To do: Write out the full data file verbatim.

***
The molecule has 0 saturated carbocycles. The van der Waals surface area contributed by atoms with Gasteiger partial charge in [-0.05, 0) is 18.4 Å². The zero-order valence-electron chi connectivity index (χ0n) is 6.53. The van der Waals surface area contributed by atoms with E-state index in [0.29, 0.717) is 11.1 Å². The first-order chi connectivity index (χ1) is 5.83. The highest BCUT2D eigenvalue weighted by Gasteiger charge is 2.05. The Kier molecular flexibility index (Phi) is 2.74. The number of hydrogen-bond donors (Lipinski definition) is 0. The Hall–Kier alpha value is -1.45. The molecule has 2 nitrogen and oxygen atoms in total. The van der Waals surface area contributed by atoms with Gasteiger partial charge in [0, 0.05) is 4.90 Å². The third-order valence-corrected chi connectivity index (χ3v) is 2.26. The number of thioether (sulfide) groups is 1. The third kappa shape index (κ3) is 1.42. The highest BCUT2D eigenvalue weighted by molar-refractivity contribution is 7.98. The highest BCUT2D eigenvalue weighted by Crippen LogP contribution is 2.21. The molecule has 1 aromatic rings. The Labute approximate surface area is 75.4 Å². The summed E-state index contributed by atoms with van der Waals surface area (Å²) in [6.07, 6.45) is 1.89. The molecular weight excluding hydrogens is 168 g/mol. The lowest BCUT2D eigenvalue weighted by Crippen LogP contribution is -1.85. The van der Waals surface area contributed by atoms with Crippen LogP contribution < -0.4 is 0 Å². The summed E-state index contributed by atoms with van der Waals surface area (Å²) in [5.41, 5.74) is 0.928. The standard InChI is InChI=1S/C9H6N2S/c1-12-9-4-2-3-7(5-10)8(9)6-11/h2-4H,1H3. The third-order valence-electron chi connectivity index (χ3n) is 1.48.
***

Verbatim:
The molecule has 0 saturated carbocycles. The van der Waals surface area contributed by atoms with Gasteiger partial charge in [-0.05, 0) is 18.4 Å². The zero-order valence-electron chi connectivity index (χ0n) is 6.53. The van der Waals surface area contributed by atoms with E-state index in [0.29, 0.717) is 11.1 Å². The first-order chi connectivity index (χ1) is 5.83. The highest BCUT2D eigenvalue weighted by Gasteiger charge is 2.05. The Kier molecular flexibility index (Phi) is 2.74. The number of hydrogen-bond donors (Lipinski definition) is 0. The Hall–Kier alpha value is -1.45. The molecule has 2 nitrogen and oxygen atoms in total. The van der Waals surface area contributed by atoms with Gasteiger partial charge in [0, 0.05) is 4.90 Å². The third-order valence-corrected chi connectivity index (χ3v) is 2.26. The number of thioether (sulfide) groups is 1. The third kappa shape index (κ3) is 1.42. The highest BCUT2D eigenvalue weighted by molar-refractivity contribution is 7.98. The highest BCUT2D eigenvalue weighted by Crippen LogP contribution is 2.21. The molecule has 1 aromatic rings. The Labute approximate surface area is 75.4 Å². The summed E-state index contributed by atoms with van der Waals surface area (Å²) in [6.07, 6.45) is 1.89. The molecular weight excluding hydrogens is 168 g/mol. The lowest BCUT2D eigenvalue weighted by Crippen LogP contribution is -1.85. The van der Waals surface area contributed by atoms with Crippen LogP contribution < -0.4 is 0 Å². The summed E-state index contributed by atoms with van der Waals surface area (Å²) in [5.41, 5.74) is 0.928. The standard InChI is InChI=1S/C9H6N2S/c1-12-9-4-2-3-7(5-10)8(9)6-11/h2-4H,1H3. The third-order valence-electron chi connectivity index (χ3n) is 1.48.